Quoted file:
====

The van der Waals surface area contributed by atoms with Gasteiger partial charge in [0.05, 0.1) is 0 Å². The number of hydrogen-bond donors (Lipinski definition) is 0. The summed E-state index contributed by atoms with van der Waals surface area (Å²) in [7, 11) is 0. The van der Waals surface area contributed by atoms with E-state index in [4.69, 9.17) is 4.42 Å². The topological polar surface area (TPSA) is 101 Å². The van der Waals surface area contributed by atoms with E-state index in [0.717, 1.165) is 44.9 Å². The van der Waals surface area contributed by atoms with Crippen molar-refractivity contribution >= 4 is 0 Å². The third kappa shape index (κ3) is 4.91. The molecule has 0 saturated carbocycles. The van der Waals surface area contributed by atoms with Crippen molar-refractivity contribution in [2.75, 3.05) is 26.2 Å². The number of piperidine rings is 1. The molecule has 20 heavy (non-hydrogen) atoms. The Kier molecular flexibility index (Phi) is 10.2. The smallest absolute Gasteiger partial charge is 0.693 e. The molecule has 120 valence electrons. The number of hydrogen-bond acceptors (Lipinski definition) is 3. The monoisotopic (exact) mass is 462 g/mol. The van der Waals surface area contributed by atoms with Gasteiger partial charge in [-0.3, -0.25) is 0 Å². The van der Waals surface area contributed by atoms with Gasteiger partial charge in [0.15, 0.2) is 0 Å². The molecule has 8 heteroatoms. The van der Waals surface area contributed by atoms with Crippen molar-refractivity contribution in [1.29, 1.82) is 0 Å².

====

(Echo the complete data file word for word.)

The van der Waals surface area contributed by atoms with Gasteiger partial charge in [0.05, 0.1) is 0 Å². The number of hydrogen-bond donors (Lipinski definition) is 0. The summed E-state index contributed by atoms with van der Waals surface area (Å²) in [7, 11) is 0. The van der Waals surface area contributed by atoms with E-state index in [4.69, 9.17) is 4.42 Å². The topological polar surface area (TPSA) is 101 Å². The van der Waals surface area contributed by atoms with E-state index in [0.717, 1.165) is 44.9 Å². The van der Waals surface area contributed by atoms with Crippen molar-refractivity contribution >= 4 is 0 Å². The third kappa shape index (κ3) is 4.91. The molecule has 0 saturated carbocycles. The van der Waals surface area contributed by atoms with Crippen molar-refractivity contribution in [2.75, 3.05) is 26.2 Å². The number of piperidine rings is 1. The molecule has 20 heavy (non-hydrogen) atoms. The Kier molecular flexibility index (Phi) is 10.2. The smallest absolute Gasteiger partial charge is 0.693 e. The molecule has 120 valence electrons. The number of hydrogen-bond acceptors (Lipinski definition) is 3. The monoisotopic (exact) mass is 462 g/mol. The van der Waals surface area contributed by atoms with Gasteiger partial charge in [-0.3, -0.25) is 0 Å². The van der Waals surface area contributed by atoms with Gasteiger partial charge in [0.15, 0.2) is 0 Å². The molecule has 8 heteroatoms. The van der Waals surface area contributed by atoms with Crippen molar-refractivity contribution in [1.29, 1.82) is 0 Å².